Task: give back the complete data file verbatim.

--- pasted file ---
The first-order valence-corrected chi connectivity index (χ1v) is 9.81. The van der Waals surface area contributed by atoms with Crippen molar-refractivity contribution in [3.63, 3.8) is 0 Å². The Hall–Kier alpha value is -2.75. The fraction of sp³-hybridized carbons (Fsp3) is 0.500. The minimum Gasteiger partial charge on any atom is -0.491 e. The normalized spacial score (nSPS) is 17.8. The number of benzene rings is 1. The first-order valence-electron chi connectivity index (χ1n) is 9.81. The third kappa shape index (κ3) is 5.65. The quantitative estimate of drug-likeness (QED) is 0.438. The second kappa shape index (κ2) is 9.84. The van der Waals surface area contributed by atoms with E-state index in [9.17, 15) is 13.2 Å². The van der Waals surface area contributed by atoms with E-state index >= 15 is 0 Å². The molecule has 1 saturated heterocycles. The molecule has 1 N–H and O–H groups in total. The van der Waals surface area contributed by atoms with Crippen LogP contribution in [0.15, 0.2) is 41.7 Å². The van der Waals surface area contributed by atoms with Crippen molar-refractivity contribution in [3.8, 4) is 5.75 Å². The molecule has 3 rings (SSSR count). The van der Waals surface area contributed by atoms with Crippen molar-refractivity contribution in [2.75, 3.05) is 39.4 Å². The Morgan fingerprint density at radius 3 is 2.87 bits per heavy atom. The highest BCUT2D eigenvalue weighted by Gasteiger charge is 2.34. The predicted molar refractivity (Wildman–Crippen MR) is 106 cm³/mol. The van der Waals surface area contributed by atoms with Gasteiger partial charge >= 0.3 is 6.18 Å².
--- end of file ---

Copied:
The first-order valence-corrected chi connectivity index (χ1v) is 9.81. The van der Waals surface area contributed by atoms with Crippen molar-refractivity contribution in [3.63, 3.8) is 0 Å². The Hall–Kier alpha value is -2.75. The fraction of sp³-hybridized carbons (Fsp3) is 0.500. The minimum Gasteiger partial charge on any atom is -0.491 e. The normalized spacial score (nSPS) is 17.8. The number of benzene rings is 1. The first-order valence-electron chi connectivity index (χ1n) is 9.81. The third kappa shape index (κ3) is 5.65. The quantitative estimate of drug-likeness (QED) is 0.438. The second kappa shape index (κ2) is 9.84. The van der Waals surface area contributed by atoms with E-state index in [9.17, 15) is 13.2 Å². The van der Waals surface area contributed by atoms with E-state index >= 15 is 0 Å². The molecule has 1 saturated heterocycles. The molecule has 1 N–H and O–H groups in total. The van der Waals surface area contributed by atoms with Crippen LogP contribution in [0.15, 0.2) is 41.7 Å². The van der Waals surface area contributed by atoms with Crippen molar-refractivity contribution in [3.8, 4) is 5.75 Å². The molecule has 3 rings (SSSR count). The van der Waals surface area contributed by atoms with Crippen molar-refractivity contribution in [2.75, 3.05) is 39.4 Å². The Morgan fingerprint density at radius 3 is 2.87 bits per heavy atom. The highest BCUT2D eigenvalue weighted by Gasteiger charge is 2.34. The predicted molar refractivity (Wildman–Crippen MR) is 106 cm³/mol. The van der Waals surface area contributed by atoms with Gasteiger partial charge >= 0.3 is 6.18 Å².